(Continued from workshop report 1)
The second weekend of the double CPD trip took me to Aberdeen, in the Northeast of Scotland, for the summer workshop of the ITI Scottish Network (ScotNet), one of the regional groups of the Institute.
I attended a number of events organised by ScotNet when I was a member, but that was a long time ago. So I wasn’t sure what to expect when I turned up (late) at the pre-workshop dinner on Friday. I was certainly not expecting the huge group of people spread over three long tables that awaited. It seemed that ScotNet had grown considerably since I let my membership lapse, and the partners of workshop attending members further boosted the scale of the weekend’s social programmes.
The Saturday started with coffee and biscuits (which I certainly needed after the salsa night that went on till 2am, but this time thankfully just next door from the dinner venue and around the corner from the hotel). Then the day’s proceedings commenced in a packed hotel meeting room. The topic of the workshop was “Translating Culture”, and the day’s programme was divided into two parts: a talk by Dr Jean-Pierre Mailhac on how to deal with cultural references, followed by practical activities.
Cultural references crop up all the time when translating text, and not just in obvious places like literary works (someone gave an example of a cultural reference being used in a scientific article). Dr Mailhac, an academic specialising in theoretical linguistics as well as a practising translator, suggests a framework of clearly defined strategies, procedures and parameters for handling cultural references. Three strategy options, 14 procedures and 21 parameters to be precise. That’s quite a lot to consider, but the talk, using many examples (mostly from “Secret Diary of Adrian Mole, Aged 13 3/4” and its French translation) kept us engaged despite the not-so-ideal conditions of the overcrowded, airless room.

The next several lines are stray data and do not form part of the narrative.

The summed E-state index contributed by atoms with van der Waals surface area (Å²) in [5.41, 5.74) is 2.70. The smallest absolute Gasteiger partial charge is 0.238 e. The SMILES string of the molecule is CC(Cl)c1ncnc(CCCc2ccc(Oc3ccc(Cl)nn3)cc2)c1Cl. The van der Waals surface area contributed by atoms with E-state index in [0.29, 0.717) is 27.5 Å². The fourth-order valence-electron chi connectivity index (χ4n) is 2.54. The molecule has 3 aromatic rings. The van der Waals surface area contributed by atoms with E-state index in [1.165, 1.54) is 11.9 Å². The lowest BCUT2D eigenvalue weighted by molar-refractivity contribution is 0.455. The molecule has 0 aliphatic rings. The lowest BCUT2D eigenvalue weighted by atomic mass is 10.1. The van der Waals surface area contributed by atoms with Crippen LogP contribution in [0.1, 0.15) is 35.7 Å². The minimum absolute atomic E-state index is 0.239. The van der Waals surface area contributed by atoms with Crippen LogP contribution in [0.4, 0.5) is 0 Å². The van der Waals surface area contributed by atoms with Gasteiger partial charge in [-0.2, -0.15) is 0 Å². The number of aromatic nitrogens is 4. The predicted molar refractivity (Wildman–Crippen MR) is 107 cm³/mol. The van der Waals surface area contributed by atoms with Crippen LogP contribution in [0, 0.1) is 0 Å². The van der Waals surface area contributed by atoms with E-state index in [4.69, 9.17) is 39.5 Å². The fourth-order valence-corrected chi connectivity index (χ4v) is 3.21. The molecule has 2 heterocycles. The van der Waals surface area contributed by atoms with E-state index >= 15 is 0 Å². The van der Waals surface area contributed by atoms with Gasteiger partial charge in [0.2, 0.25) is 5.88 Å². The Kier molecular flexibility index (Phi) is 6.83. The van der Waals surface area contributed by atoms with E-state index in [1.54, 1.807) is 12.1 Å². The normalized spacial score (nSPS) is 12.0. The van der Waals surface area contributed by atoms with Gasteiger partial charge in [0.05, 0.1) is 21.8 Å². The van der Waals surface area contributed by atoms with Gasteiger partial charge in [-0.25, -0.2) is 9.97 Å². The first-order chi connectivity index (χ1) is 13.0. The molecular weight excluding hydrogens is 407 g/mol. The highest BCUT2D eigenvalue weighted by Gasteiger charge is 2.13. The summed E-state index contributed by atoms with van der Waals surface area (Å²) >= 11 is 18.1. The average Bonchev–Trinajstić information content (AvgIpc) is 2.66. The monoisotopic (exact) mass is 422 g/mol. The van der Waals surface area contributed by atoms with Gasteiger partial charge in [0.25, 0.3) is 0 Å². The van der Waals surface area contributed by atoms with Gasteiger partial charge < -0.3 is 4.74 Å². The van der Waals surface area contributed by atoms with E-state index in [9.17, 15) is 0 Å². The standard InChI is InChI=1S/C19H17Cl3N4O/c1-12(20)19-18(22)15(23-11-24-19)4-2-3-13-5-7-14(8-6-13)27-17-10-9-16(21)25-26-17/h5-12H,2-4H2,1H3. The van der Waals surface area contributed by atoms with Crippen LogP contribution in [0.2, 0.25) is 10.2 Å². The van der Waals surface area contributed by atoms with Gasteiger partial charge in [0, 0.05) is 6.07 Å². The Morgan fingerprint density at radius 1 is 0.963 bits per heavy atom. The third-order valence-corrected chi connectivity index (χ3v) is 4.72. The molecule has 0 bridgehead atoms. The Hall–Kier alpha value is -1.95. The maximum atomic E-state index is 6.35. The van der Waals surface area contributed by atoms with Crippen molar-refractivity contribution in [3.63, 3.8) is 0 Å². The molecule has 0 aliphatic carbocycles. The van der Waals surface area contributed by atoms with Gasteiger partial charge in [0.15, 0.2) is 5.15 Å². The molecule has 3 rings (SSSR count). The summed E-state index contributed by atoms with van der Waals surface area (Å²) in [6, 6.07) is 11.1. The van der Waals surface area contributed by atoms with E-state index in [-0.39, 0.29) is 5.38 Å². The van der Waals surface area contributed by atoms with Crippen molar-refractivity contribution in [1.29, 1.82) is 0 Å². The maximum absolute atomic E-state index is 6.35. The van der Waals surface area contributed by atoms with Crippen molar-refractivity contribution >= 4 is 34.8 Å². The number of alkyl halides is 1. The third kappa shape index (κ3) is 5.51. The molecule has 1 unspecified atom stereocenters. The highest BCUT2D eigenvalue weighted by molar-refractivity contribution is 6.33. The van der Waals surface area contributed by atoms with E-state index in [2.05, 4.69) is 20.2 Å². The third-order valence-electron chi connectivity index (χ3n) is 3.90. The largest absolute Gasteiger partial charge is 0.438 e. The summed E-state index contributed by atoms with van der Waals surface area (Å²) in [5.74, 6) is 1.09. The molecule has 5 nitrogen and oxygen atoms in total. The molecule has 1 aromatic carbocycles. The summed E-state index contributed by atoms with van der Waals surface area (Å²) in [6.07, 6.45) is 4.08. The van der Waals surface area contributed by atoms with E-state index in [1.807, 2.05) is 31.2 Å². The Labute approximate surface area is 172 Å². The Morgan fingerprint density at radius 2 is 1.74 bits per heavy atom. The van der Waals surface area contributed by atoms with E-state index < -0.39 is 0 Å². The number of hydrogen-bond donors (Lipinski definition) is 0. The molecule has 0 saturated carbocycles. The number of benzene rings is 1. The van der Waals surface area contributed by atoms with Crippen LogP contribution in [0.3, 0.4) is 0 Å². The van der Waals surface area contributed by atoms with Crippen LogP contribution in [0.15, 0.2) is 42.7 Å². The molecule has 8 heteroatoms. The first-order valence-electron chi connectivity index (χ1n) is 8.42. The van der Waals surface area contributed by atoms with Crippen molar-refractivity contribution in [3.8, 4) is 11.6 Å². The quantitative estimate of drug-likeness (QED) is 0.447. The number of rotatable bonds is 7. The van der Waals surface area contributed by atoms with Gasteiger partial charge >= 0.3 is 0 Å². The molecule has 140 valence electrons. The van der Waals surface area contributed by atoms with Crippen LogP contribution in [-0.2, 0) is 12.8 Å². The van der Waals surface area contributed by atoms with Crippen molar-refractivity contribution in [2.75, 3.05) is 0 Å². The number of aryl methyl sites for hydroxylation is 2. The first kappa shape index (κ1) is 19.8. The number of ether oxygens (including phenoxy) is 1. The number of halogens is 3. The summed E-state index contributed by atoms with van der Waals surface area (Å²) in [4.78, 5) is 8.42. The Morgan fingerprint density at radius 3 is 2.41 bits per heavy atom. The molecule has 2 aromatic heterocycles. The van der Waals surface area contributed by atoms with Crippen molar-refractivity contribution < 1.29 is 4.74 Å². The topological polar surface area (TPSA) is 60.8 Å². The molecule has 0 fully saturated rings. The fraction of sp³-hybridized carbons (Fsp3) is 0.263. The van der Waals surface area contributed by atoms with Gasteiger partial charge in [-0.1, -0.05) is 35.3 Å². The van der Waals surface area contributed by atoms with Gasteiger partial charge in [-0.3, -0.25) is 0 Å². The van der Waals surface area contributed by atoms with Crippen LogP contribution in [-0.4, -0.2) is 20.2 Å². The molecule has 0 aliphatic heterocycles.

After a lunch break (soup and sandwiches), the concluding part of the talk was followed by a couple of practical activities, where we looked at different texts (and a video), identified culture-specific elements in them and considered how they could be translated. Managing discussions in such a large group was not easy, and this part of the workshop — and also the Q&A session — felt rather slow and hard-going in the afternoon slump. Still, the workshop as a whole was useful in that it gave us a framework that could aid our decision-making when faced with the familiar problem of rendering cultural references for the consumption of readers who did not share the culture on which the original text was based.
There was a couple of hours to spare after the workshop, so I went out for a stroll to make the most of the beautiful, warm day before going back to the hotel and the dinner and the ceilidh, held in the same room we spent the day. Ceilidh is a traditional Scottish dance party, with a live folk band providing the music as well as instructions for the dances, and it is a tradition of ScotNet to have a ceilidh at the annual summer workshop. The meeting room tables and chairs were out and large round dinner tables were in, with a portable dance floor at the end. The hotel served a good three-course meal, but I found it a bit difficult to mingle in the setup, and when the band started playing, we quickly found that the dance floor was far too small for such a large group. I gave up after one dance (the obligatory Gay Gordons) and watched the seasoned dancers of ScotNet brave on…
ScotNet organises regular professional development events. For information, go to http://itiscotland.org.uk/.